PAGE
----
It is, according to a report by centrist Think Tank the Social Market Foundation, a problem that doesn’t shift: nearly 6% of university students drop out after their first year and, in 20 establishments, the figure is 10%. At the London Metropolitan University, the number rises to one in five (20%). Retention rates haven’t gone down since 2010, but they remain “stubborn”, and very few institutions have made significant improvements, says the report. Of course, it is not the rate so much as the new situation since 2010 that makes the numbers so troubling: nowadays, a student who drops out after one year will emerge with unimproved prospects, certainly £9,000 and possibly £20,000 in debt.

QS World University Rankings were published at the beginning of the month. The biggest trend this year is the regressive performance of Western European institutions. France, Portugal, Germany, and Italy all suffer to varying extents, but perhaps the most significant tremors are those felt by the UK. Of more significance, however, are the trends visible when one looks at the dataset for citations per faculty, a measure of global research impact. Cambridge’s drop in citations performance is more severe here, while, for the second consecutive year, the UK has fewer top-100 research institutions than does China. Across Western Europe, too, research performance as a whole remains broadly static, while universities in other parts of the world are making advances apace. China’s rise is the best example of this, but the universities in Denmark, Sweden, Belgium, and France also seem to be following a very different trajectory to those in the United Kingdom, both reputational and for research performance.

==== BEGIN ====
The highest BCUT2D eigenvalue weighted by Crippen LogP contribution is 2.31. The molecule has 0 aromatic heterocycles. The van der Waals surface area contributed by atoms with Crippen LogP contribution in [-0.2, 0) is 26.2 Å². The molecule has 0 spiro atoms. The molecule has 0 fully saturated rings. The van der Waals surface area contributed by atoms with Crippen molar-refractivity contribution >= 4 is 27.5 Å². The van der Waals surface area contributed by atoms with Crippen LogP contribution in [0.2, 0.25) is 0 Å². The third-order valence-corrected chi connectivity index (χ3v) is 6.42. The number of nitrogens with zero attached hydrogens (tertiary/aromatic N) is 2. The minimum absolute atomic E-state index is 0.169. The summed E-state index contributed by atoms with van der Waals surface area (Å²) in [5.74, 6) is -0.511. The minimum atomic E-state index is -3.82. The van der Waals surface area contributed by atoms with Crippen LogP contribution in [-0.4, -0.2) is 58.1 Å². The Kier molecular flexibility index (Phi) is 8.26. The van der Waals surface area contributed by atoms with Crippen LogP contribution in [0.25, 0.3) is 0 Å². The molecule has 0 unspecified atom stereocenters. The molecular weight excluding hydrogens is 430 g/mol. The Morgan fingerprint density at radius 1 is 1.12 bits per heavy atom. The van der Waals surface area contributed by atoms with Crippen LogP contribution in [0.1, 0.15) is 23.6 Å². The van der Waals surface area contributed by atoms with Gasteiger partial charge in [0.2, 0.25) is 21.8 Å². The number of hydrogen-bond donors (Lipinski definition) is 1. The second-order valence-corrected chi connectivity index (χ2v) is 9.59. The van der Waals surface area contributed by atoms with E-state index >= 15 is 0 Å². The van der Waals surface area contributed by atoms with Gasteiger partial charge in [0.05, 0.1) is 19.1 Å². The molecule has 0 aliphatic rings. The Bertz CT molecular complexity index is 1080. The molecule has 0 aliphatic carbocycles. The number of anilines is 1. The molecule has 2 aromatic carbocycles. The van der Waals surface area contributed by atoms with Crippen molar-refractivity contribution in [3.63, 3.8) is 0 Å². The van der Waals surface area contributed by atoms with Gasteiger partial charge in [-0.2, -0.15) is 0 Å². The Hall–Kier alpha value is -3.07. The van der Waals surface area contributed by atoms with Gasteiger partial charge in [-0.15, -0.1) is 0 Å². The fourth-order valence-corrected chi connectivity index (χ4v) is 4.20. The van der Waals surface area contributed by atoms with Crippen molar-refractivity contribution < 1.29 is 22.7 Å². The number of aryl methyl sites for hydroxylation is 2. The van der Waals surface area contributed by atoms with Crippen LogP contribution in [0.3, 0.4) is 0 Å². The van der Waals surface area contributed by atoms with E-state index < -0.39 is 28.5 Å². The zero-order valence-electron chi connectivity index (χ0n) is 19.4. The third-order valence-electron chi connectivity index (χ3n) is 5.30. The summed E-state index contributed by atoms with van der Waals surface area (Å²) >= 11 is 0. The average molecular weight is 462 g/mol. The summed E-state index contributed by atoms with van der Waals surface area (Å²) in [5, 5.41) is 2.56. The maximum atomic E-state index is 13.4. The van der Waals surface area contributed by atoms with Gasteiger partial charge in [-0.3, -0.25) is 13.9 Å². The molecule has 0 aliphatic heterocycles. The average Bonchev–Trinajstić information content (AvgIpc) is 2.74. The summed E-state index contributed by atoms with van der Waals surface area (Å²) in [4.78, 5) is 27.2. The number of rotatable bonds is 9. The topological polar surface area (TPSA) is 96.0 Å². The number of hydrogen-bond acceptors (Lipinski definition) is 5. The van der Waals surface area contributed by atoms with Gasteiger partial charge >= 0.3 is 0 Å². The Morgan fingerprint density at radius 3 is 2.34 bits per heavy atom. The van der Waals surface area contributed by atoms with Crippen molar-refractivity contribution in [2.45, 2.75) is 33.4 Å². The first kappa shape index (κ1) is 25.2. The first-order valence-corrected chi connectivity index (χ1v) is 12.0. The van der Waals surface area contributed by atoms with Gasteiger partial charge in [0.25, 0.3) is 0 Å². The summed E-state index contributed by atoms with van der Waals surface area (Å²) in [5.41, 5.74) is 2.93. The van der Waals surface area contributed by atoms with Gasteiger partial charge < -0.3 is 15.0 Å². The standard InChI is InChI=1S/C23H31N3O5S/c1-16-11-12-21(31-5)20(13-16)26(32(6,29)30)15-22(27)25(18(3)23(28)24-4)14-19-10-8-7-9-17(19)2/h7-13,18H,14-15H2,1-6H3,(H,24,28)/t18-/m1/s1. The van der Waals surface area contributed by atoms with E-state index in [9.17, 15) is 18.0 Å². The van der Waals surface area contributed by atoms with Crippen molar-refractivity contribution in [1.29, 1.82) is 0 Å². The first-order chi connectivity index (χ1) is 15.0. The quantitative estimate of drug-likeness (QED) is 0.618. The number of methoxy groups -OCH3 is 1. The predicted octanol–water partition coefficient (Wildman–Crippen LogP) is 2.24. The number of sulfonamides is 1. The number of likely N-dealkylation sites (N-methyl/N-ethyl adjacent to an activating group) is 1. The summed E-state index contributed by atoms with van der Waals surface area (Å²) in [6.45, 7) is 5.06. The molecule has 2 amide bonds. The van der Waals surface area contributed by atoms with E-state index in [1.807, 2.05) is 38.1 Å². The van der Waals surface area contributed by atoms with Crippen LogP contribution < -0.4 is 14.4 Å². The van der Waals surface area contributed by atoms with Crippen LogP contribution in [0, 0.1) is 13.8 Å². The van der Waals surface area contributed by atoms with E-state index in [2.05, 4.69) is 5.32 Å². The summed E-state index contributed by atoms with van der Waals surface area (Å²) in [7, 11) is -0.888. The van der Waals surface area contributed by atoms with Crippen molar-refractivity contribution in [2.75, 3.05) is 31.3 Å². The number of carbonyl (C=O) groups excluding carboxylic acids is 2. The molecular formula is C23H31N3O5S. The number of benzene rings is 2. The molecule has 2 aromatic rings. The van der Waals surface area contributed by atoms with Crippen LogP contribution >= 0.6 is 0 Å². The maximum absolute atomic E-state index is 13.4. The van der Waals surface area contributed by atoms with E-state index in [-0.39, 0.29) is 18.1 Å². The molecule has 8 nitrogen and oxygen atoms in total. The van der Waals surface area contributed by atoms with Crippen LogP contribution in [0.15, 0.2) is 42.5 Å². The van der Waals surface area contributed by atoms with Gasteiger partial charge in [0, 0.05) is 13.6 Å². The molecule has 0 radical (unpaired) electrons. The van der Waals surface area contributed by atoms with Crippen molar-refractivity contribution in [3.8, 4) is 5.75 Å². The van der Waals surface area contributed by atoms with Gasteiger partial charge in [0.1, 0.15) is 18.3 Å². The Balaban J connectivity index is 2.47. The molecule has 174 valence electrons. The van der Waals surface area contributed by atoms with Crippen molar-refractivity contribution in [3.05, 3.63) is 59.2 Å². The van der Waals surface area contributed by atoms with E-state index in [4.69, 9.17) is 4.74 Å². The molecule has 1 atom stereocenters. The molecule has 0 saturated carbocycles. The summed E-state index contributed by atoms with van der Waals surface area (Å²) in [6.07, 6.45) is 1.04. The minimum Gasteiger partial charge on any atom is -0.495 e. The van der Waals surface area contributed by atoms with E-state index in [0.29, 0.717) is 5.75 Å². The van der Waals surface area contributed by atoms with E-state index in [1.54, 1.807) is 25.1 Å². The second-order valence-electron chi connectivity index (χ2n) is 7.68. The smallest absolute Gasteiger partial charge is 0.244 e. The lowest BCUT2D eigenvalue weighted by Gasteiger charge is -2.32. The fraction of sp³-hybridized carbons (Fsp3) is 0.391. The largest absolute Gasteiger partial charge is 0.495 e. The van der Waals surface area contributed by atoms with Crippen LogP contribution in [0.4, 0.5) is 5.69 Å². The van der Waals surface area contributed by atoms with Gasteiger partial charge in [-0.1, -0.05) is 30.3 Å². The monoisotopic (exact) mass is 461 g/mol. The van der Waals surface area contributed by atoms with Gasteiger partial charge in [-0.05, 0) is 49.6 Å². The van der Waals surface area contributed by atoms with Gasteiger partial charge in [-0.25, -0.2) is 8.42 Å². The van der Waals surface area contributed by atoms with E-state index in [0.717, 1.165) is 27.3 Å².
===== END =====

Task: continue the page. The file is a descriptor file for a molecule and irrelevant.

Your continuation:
Public colleges and universities in the South are among the fastest-shrinking institutions in the country, thanks to dramatic cuts in state appropriations, a lack of industrial development in several states, and high rates of poverty among communities throughout the south. Several of the states with the greatest cuts to higher education are in the South — with Louisiana, South Carolina, Alabama, Mississippi, Georgia, Tennessee, Virginia and Kentucky leading the pack. The steep cuts are, in many cases, compounded by an enrollment crisis, as the high rates of poverty facing many students in these states means a high reliance on financial aid and scholarships, which may not be available in the midst of cuts.

A recent study published by the National Bureau of Economic Research on more than 75 countries reveals a 4% per capita increase in regions which have expanded higher education. The research mirrors rising economic fortunes in states like California, which this year increased budgets for its state university systems as revenues have grown in the state.

The response to the headline depends on the employer being asked. Consulting, finance and accounting, and healthcare/pharma companies want, above all, candidates who fit the company culture; technology, manufacturing and nonprofit/government employers want new business school graduates who’ll make an impact right away. Industries might not have a formal checklist for candidates, but make no mistake they’ve tagged qualities they’re seeking. Of course, students weighing the decision to attend graduate school would do well to know the qualities employers desire before they spend the time and money to continue their education. A business school degree appears to have a pretty good return on investment. According to a recent survey, 88% of recruiters worldwide—and 91% of U.S. recruiters–plan to hire graduates with an MBA. Starting salaries for an MBA exceed $100,000 a year. Graduate degrees in accounting, finance, and management are also high on the recruiting list. Please see the link for the matrix of traits within the industries.